The researchers believe that the room featured an "Etruscan loft" made from wood and clay, with wooden beams supporting it. Among the building materials, the team unearthed several parallelepiped-shaped clay bricks. They were placed on top of the dry stone walls and supported the wooden beams for the roof, which was covered with modern-looking terracotta tiles.
"These are the first intact Etruscan bricks ever found. Usually, the clay dissolves and, apart from some fragments, all that remains are red layers. These bricks have survived because they have been baked by the fire that destroyed the house," Rafanelli said.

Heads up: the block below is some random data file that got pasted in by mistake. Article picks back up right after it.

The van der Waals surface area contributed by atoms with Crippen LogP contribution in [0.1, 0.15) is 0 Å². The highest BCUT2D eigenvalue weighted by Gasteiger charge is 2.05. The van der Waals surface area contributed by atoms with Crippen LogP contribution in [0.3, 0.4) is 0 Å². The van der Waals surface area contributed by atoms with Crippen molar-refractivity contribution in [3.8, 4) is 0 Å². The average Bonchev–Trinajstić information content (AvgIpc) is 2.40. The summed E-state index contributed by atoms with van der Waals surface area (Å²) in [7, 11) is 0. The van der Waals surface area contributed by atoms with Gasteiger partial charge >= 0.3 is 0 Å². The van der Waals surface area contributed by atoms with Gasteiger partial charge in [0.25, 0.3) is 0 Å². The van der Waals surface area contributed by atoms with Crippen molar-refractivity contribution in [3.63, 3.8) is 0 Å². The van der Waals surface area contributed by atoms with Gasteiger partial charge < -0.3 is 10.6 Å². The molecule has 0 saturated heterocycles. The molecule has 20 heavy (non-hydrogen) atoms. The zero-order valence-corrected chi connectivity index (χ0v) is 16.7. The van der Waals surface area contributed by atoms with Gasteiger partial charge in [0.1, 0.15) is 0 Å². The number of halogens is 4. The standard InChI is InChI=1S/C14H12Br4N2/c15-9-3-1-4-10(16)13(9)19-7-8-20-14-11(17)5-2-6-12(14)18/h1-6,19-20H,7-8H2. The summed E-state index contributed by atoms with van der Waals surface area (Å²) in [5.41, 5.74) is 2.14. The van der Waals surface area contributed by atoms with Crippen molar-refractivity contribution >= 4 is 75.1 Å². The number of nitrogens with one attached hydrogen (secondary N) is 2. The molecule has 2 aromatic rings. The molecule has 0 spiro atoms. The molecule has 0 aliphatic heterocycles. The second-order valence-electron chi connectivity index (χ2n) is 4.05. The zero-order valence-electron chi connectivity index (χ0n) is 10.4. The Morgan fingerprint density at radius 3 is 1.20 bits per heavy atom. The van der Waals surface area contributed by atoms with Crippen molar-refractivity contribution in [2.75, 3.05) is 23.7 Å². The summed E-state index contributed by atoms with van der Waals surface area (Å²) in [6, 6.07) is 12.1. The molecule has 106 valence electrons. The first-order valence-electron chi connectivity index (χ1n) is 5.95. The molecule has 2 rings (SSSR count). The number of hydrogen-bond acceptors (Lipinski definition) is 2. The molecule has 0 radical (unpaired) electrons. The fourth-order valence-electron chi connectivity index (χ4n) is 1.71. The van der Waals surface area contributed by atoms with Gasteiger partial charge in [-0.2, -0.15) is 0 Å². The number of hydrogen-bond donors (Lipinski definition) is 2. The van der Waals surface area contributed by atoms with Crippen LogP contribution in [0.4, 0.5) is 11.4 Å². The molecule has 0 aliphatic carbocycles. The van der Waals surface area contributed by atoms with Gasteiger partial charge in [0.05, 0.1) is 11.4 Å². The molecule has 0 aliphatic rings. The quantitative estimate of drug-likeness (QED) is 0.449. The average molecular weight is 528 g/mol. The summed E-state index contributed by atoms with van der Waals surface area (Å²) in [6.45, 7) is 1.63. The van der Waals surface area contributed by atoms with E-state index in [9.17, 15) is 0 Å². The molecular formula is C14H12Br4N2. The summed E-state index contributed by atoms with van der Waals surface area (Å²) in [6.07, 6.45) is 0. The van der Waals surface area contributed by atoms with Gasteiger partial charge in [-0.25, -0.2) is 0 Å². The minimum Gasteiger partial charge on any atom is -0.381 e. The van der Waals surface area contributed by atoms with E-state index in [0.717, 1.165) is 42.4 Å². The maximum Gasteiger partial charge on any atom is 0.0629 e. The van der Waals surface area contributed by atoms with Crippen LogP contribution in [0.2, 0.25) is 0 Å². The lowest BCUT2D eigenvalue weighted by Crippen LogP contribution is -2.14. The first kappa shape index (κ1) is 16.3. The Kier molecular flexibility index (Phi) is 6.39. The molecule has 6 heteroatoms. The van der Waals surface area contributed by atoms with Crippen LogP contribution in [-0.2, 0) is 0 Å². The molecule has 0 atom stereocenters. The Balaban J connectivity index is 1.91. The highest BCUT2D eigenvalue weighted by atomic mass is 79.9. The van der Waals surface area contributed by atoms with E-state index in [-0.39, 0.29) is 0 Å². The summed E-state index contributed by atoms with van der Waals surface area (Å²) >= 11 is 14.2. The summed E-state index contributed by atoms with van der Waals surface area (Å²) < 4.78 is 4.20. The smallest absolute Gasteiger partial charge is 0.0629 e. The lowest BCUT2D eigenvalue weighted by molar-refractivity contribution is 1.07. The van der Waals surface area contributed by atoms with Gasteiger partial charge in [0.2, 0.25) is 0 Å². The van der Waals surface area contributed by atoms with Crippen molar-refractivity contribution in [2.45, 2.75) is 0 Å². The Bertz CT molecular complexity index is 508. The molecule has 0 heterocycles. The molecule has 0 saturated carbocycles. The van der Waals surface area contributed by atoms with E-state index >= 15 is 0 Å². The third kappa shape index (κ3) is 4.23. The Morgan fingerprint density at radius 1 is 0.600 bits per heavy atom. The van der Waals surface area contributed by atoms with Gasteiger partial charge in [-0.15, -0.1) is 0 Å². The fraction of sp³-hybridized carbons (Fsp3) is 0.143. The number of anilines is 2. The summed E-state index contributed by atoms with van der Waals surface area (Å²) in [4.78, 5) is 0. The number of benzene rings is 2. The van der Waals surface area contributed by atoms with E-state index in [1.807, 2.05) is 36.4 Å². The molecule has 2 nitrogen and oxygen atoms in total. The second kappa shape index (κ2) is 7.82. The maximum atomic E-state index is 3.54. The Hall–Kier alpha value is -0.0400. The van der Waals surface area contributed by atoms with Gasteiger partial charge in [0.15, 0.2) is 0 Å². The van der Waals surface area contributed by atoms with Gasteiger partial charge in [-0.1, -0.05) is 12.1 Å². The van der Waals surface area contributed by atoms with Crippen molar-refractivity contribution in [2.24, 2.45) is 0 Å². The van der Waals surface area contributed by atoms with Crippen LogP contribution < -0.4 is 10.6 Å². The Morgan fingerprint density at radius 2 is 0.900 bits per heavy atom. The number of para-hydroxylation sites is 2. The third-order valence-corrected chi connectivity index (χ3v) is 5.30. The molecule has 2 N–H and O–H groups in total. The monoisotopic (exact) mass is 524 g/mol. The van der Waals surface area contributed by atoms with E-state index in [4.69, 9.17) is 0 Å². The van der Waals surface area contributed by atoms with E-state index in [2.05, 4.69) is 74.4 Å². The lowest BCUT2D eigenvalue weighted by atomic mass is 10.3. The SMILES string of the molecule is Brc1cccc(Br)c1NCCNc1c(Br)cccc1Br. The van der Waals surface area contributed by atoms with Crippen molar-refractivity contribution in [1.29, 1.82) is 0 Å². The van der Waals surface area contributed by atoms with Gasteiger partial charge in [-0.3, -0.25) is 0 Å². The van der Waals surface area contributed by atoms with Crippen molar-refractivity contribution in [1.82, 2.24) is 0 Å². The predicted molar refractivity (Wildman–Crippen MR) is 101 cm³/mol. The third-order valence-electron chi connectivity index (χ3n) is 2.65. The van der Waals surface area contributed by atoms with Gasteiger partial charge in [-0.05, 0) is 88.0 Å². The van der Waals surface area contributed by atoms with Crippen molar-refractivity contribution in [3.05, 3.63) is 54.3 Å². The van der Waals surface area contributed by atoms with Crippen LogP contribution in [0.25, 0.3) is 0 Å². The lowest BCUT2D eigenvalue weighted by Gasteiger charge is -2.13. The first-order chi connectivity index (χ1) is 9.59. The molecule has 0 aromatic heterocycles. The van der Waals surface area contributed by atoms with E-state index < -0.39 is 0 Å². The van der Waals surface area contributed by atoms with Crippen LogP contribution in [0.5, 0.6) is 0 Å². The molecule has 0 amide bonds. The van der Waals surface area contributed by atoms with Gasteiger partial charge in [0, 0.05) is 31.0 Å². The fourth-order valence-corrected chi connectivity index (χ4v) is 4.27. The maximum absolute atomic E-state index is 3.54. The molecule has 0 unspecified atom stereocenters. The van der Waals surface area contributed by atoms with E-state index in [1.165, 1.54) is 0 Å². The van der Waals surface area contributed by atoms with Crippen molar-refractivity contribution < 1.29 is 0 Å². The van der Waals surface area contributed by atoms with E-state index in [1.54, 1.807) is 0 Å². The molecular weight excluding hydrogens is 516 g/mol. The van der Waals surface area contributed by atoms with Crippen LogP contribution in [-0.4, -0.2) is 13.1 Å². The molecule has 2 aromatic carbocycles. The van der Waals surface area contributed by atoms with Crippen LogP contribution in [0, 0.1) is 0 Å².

Indeed, little pieces of charcoal, burnt wood beams and fragments of burnt pottery indicate that the house collapsed during a fire, probably set by dictator Lucius Cornelius Sulla in 79 B.C.
"At that time, Etruscans and Romans lived peacefully together in Vetulonia," Rafanelli said.
According to Larissa Bonfante, professor of classics at New York University and an authority on the Etruscan civilization, the discovery is "really remarkable."